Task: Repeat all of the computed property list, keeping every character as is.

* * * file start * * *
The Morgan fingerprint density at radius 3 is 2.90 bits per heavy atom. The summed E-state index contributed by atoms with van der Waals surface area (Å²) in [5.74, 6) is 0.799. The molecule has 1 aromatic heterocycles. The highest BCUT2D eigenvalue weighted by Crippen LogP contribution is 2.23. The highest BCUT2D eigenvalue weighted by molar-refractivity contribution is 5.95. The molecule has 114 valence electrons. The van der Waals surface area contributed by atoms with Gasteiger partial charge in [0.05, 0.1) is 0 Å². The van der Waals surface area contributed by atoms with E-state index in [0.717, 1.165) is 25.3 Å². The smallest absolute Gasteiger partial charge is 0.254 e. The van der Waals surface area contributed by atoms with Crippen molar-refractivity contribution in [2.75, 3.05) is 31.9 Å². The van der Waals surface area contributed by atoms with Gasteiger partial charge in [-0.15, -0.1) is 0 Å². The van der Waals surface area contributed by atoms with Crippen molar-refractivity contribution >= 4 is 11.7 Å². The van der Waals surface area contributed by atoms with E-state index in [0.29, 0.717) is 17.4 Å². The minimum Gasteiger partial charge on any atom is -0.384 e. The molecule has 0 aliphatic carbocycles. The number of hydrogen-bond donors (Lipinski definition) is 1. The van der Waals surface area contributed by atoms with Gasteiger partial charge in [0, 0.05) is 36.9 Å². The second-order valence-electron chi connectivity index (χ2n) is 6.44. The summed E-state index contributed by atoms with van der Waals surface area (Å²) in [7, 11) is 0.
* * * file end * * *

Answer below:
The Morgan fingerprint density at radius 3 is 2.90 bits per heavy atom. The summed E-state index contributed by atoms with van der Waals surface area (Å²) in [5.74, 6) is 0.799. The molecule has 1 aromatic heterocycles. The highest BCUT2D eigenvalue weighted by Crippen LogP contribution is 2.23. The highest BCUT2D eigenvalue weighted by molar-refractivity contribution is 5.95. The molecule has 114 valence electrons. The van der Waals surface area contributed by atoms with Gasteiger partial charge in [0.05, 0.1) is 0 Å². The van der Waals surface area contributed by atoms with E-state index in [0.717, 1.165) is 25.3 Å². The smallest absolute Gasteiger partial charge is 0.254 e. The van der Waals surface area contributed by atoms with Crippen molar-refractivity contribution in [2.75, 3.05) is 31.9 Å². The van der Waals surface area contributed by atoms with Gasteiger partial charge in [-0.15, -0.1) is 0 Å². The van der Waals surface area contributed by atoms with Crippen molar-refractivity contribution >= 4 is 11.7 Å². The van der Waals surface area contributed by atoms with E-state index in [0.29, 0.717) is 17.4 Å². The minimum Gasteiger partial charge on any atom is -0.384 e. The molecule has 0 aliphatic carbocycles. The number of hydrogen-bond donors (Lipinski definition) is 1. The van der Waals surface area contributed by atoms with Gasteiger partial charge in [0, 0.05) is 36.9 Å². The second-order valence-electron chi connectivity index (χ2n) is 6.44. The summed E-state index contributed by atoms with van der Waals surface area (Å²) in [7, 11) is 0.